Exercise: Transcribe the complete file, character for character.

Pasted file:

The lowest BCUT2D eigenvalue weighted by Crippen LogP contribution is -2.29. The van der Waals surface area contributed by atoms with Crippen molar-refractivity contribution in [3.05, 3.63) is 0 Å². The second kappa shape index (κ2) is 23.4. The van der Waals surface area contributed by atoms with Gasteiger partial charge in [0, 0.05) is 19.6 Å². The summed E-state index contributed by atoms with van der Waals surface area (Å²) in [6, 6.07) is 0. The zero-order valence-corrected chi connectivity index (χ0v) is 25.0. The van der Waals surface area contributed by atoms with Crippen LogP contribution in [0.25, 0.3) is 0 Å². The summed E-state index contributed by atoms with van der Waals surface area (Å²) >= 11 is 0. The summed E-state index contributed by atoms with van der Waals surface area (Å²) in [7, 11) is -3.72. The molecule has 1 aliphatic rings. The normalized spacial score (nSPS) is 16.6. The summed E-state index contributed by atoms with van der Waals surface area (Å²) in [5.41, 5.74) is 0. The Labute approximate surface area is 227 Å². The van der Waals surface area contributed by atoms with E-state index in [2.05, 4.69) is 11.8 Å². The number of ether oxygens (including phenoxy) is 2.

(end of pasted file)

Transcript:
The lowest BCUT2D eigenvalue weighted by Crippen LogP contribution is -2.29. The van der Waals surface area contributed by atoms with Crippen molar-refractivity contribution in [3.05, 3.63) is 0 Å². The second kappa shape index (κ2) is 23.4. The van der Waals surface area contributed by atoms with Gasteiger partial charge in [0, 0.05) is 19.6 Å². The summed E-state index contributed by atoms with van der Waals surface area (Å²) in [6, 6.07) is 0. The zero-order valence-corrected chi connectivity index (χ0v) is 25.0. The van der Waals surface area contributed by atoms with Crippen LogP contribution in [0.25, 0.3) is 0 Å². The summed E-state index contributed by atoms with van der Waals surface area (Å²) >= 11 is 0. The summed E-state index contributed by atoms with van der Waals surface area (Å²) in [7, 11) is -3.72. The molecule has 1 aliphatic rings. The normalized spacial score (nSPS) is 16.6. The summed E-state index contributed by atoms with van der Waals surface area (Å²) in [5.41, 5.74) is 0. The Labute approximate surface area is 227 Å². The van der Waals surface area contributed by atoms with E-state index in [2.05, 4.69) is 11.8 Å². The number of ether oxygens (including phenoxy) is 2.